The BLM manages millions of acres known as the O&C Lands in a checkerboard across the western half of Oregon. Congress put the land in the hands of the Oregon and California Railroad Company in the 1860s, but took it back in 1916 because the company was unable to sell all the land to settlers.
     The O&C Act of 1937 directs the BLM to manage the O&C Lands as watersheds that regulate stream flow for salmon and as permanent timber production land for rural counties whose tax base is reduced by large swaths of federal land.
     Those two opposing directives have created continuous controversy about how to manage the land. A 2008 effort to update the Northwest Forest Plan was shelved when it didn’t pass an endangered species review.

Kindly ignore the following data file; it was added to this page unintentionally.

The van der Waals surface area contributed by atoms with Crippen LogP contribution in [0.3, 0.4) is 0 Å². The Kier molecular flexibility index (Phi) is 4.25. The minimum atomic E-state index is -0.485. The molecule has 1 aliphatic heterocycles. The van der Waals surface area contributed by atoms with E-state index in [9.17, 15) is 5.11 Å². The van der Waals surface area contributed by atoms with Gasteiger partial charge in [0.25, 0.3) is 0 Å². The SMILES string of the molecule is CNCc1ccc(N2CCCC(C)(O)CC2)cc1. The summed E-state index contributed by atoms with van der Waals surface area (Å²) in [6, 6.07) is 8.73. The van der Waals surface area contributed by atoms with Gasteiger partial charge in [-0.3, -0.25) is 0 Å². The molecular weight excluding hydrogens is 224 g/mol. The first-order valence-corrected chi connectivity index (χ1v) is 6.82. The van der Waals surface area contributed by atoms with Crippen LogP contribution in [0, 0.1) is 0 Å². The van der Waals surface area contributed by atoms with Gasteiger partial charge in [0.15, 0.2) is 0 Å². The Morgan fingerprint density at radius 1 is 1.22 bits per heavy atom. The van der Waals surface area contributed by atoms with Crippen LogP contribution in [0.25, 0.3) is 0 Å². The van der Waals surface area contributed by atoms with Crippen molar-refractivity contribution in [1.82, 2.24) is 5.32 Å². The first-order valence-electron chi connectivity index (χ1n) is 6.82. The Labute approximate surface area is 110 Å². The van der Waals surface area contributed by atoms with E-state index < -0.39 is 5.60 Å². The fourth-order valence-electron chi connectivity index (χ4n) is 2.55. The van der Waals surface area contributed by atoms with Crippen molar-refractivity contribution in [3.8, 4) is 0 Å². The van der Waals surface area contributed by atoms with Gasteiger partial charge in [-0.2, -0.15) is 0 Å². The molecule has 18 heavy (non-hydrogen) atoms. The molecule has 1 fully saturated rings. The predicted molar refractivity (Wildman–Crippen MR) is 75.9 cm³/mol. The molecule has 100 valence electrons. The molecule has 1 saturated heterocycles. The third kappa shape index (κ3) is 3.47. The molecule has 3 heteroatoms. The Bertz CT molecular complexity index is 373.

Lines Drawn for a New Battle
     On one side of the fence, 17 of the rural counties affected by the new plan say they will sue the BLM if it doesn’t boost the timber harvest. They say the bureau is legally required to share timber revenue to supplement their atrophied economies. Without their historical logging income, the counties are struggling to keep their jails open and provide basic services such as 24-hour emergency service.
     Rocky McVay, executive director of the Association of O&C Counties, which represents all 18 counties affected by the new plan, told Courthouse News the government acts like an absentee landowner.
     The federal government owns a major portion of the land in many of the counties in western Oregon. The counties can’t tax the millions of acres of federal forests, but still must provide services they cannot afford: such as fighting wildfires, searching for and rescuing tourists and maintaining access roads.